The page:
Why Is There a Reserve on My PayPal Account?

When you start out as a business using PayPal, you might be under the impression that when a customer’s payment is processed you will get access to the entire sum of money. Then you get hit with some of the fine print. PayPal emails you that it’s instituting a reserve on your account.
by Ronen Shnidman
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Published: September 12, 2021
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Why Is There a Reserve on My PayPal Account. Acrocharge

When you start out as a business using PayPal, you might be under the impression that when a customer’s payment is processed you will get access to the entire sum of money. Then you get hit with some of the fine print. PayPal emails you that it’s instituting a reserve on your account.

What is a PayPal reserve?

PayPal reserves are funds held in your PayPal account to cover potential losses from payment reversals, such as chargebacks and claims filed by your buyers. The reserved amount is kept temporarily unavailable for use or withdrawal. The terms of your reserve will be included in the email you receive informing you that one has been implemented. To see your reserve balance, go to your Account Summary and view the "on hold" section under "PayPal balance."

However, this reserve is not normally drawn down. When chargebacks or disputes are received, they are deducted from the merchant’s available balance and not the reserve. The reserve is used only if the merchant goes out of business or stops processing payments through PayPal.

PayPal has three possible types of reserves:

  • Rolling reserve: A percentage of each transaction you receive each day is held, and then released later on a scheduled basis. For example, your account has a 10 percent rolling reserve held for a 90-day rolling period. It means that PayPal will hold 10 percent of the funds you receive on day 1 and release it on day 91, then hold 10% of the funds you receive on day 2 until day 92, etc.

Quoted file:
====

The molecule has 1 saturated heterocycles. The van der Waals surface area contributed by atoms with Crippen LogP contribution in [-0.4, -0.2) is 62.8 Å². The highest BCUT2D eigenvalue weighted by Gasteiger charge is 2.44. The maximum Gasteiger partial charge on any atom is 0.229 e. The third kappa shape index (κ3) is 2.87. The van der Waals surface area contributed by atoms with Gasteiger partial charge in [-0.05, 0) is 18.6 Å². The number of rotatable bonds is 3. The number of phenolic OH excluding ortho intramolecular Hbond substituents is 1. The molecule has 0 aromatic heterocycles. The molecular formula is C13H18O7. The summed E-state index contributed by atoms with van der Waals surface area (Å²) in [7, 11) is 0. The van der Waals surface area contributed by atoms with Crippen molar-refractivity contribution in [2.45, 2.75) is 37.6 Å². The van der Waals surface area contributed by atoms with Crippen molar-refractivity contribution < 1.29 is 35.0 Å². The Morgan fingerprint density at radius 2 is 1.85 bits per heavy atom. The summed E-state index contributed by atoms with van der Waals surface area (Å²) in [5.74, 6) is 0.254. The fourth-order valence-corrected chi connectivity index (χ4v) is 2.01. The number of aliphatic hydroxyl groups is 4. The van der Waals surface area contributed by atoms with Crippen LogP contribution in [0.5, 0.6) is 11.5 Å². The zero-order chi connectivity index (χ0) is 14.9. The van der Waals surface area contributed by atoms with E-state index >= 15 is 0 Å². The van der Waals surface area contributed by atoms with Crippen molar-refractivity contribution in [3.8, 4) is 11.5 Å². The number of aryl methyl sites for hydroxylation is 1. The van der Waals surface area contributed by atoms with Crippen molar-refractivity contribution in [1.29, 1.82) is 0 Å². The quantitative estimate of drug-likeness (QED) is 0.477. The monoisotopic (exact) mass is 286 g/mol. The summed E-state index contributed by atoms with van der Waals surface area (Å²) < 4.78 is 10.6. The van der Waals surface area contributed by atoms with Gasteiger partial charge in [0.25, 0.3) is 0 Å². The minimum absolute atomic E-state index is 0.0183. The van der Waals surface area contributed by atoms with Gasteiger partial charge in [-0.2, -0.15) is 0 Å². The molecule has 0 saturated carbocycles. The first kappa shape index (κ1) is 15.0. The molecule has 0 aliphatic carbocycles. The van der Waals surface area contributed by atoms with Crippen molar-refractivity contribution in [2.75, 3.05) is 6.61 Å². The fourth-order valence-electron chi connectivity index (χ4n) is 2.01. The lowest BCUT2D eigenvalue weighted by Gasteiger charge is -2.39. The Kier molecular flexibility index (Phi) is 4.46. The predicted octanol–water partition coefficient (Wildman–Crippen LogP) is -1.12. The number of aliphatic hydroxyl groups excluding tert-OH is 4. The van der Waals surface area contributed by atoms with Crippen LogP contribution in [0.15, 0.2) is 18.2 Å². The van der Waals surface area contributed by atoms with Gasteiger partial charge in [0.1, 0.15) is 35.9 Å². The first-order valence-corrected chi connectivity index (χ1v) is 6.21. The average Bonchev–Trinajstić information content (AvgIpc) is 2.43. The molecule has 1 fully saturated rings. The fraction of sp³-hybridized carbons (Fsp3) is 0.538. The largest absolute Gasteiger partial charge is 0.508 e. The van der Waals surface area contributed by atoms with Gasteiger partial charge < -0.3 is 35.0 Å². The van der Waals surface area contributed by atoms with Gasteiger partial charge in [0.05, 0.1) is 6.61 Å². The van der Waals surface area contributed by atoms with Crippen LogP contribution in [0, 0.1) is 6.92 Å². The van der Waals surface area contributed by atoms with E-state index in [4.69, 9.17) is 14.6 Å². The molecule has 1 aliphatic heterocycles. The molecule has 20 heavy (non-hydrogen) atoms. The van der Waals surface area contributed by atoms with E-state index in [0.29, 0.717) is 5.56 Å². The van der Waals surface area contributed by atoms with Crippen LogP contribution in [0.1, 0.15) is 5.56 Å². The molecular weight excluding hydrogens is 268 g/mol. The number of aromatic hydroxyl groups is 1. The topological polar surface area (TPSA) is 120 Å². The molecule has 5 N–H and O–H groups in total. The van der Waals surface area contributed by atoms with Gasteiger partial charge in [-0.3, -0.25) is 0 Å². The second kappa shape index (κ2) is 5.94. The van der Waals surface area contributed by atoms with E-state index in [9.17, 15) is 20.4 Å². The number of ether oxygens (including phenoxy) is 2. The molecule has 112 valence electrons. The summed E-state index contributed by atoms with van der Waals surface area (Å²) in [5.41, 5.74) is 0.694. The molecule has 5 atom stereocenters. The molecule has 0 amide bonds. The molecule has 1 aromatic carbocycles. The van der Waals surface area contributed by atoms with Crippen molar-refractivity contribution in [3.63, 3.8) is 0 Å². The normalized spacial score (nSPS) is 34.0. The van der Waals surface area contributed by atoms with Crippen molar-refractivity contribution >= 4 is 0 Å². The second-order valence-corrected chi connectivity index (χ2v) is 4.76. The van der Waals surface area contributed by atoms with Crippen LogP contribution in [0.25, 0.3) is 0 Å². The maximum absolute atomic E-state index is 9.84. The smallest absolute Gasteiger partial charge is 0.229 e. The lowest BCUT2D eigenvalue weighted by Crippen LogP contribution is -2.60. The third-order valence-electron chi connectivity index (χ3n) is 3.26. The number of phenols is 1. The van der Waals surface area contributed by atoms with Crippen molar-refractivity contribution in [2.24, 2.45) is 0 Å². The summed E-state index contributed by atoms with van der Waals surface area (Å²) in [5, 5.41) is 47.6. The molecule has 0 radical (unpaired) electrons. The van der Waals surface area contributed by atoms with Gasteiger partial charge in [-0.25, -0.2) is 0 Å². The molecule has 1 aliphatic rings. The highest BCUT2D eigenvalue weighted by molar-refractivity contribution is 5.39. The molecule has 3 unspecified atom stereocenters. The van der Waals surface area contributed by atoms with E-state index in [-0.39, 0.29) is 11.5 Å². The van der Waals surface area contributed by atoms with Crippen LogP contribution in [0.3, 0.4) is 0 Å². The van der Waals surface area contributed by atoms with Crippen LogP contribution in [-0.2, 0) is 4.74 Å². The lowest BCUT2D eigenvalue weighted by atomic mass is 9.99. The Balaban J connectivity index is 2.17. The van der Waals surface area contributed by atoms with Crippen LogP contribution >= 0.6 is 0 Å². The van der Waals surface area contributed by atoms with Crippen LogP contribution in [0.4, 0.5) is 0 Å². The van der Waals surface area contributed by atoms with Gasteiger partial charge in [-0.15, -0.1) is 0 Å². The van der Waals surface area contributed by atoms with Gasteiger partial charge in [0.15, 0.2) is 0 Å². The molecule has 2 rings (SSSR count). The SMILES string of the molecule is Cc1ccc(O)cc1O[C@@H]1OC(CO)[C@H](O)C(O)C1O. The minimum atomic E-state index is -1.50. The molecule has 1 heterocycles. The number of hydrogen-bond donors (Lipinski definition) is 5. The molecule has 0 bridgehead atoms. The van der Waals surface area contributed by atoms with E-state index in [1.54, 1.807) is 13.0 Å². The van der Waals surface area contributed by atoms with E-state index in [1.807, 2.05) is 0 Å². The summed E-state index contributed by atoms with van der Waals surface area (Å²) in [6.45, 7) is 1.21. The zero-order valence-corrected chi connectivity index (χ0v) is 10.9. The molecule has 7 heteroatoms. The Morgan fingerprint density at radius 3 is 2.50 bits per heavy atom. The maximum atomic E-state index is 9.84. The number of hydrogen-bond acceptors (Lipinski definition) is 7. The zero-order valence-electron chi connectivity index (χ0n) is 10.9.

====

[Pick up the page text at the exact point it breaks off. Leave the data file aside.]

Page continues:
• Minimum reserve: A specific minimum amount of balance is set aside in your PayPal account at all times. For example, your account has a minimum reserve of $1000. PayPal may hold $1000 in your account all at once, or hold a percentage of each day’s sales until the total reaches $1000.
  • Jumpstart reserve: An amount of funds that are held from your available balance immediately. For example, if PayPal decides to keep a $1000 jumpstart reserve and there is $2000 in the PayPal account balance, $1000 is moved to reserves straight away.

Why does PayPal place an account reserve?

Well, why has a reserve requirement been placed on your PayPal account? According to PayPal, “Reserves are placed and evaluated on a case-by-case basis. A reserve may be placed if [PayPal] believes there's a higher level of risk associated with your PayPal account.”

More concretely, PayPal lists the following elements influencing the implementation and size of the reserves:

  • Payment processing history with PayPal and other providers
  • Your industry’s chargebacks and refund risk
  • If your account has a high level of customer claims and disputes